Hügelkultur comes to Calvin

Sunday, November 27, 2016

Hügelkultur bed

By Londa Jacques, Diggin’ Shoreline

A hügel-what-er you may be asking? Hügelkultur is a German word, meaning “hill culture”, and one of the latest trends in sustainable farming and gardening sweeping the United States.

Jarret Griesemer, Project Coordinator from King Conservation District’s Urban Agriculture program approached Becki Koukal-liebe of Diggin’ Shoreline seeking a space in town to do a Hügelkultur installation. An ideal site for the installation was found at Calvin Presbyterian Community Garden. 

Becki and Jarret explained the project to Dan Coppin and the church properties committee, who gave it their blessing. With the church on board, KCD put the word out for volunteers, and so did Diggin’.

On November 12, despite the wet and windy weather, 19 volunteers from as far away as Redmond and Renton, Diggin’ followers, and folks from Hillwood neighborhood participated.

Some were experienced hügel installers, while others came to work and learn. At 9:30am ceremonial groundbreaking pics were snapped, and by 12:30pm the project was done and tools put away! We accomplished in less than 3 hours, what was expected to take 6 — the completion of a 5-foot wide by 18-foot long by more than 3-foot tall planting hill.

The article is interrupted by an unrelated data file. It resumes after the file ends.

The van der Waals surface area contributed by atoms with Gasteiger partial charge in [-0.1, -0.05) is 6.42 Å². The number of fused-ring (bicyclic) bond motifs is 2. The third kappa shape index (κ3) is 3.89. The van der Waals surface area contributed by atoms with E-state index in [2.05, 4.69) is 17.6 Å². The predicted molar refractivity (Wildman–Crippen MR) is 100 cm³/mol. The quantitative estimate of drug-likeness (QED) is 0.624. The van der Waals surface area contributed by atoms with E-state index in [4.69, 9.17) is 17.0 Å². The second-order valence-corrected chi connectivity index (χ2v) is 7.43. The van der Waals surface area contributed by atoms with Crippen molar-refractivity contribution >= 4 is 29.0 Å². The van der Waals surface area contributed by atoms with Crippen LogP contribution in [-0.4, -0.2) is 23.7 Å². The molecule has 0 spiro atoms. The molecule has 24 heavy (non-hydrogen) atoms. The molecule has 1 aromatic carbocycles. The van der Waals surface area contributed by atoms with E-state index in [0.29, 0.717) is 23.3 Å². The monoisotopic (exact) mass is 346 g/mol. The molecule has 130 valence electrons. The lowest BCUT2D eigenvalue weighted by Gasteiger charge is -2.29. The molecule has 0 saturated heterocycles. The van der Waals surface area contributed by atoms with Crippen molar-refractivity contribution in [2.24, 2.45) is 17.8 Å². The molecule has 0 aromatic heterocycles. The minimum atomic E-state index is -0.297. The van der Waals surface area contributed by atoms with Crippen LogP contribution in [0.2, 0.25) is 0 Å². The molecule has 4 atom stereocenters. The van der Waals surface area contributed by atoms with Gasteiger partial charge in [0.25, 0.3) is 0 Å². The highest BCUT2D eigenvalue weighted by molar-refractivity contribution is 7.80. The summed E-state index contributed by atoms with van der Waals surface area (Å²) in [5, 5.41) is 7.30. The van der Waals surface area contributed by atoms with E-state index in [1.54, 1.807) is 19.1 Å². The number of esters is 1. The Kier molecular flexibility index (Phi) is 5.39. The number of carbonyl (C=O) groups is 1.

Actually, the practice of Hügelkultur has been around for several hundred years. This method involves digging and removing the top one-foot of soil and sod, and layering of organic materials —rotting wood, branches, twigs, straw, compost, green manure, removed soil/sod, compost, and topsoil. Most of the ingredients needed to build such a bed are things that gardeners prune, chop, rake or toss in compost piles and yard waste bins on a regular basis.

Hügelkultur has several amazing advantages over traditional raised bed gardening. Think of it as a time-lapse version of the hundreds-year-old soil creation process that takes place on the forest floor. With decomposition accelerated, nutrients are released more quickly, and moisture is retained. The practice is ideal for restoring contaminated, depleted, and compacted urban soils.

If you stop by the Calvin garden (corner of N 185th and Richmond Beach Road) now, you’ll simply see a high mound covered by burlap bags. In a few weeks, the hill will lose one-third of its height, the bags will be gone and planting will begin — perennials on top, annuals at the base. The bed will be used to raise food bank crops, and many more plants can be grown on the mound’s surface than on its flat footprint.

But underneath is where the real magic is happening. The interwoven logs and branches are already retaining water (so much so that after a year very little, if any, water will be needed to maintain the bed), and the pile is heating up with the composting taking place. Soon there will be rapid growth of mycorrhizae and release of micronutrients. Plantings above will be fed as their roots reach deep into the loose, dark, crumbly soil that was once root-stunting, compacted clay.

Roots grew deeper in our community, too. Many thanks to the volunteers from KCD, Diggin’, Calvin, and Hillwood neighborhood who planned and approved the garden, hauled materials, performed the labor, fed the volunteers and cheered them on. Together we proved, once again, that many hands DO make light work!


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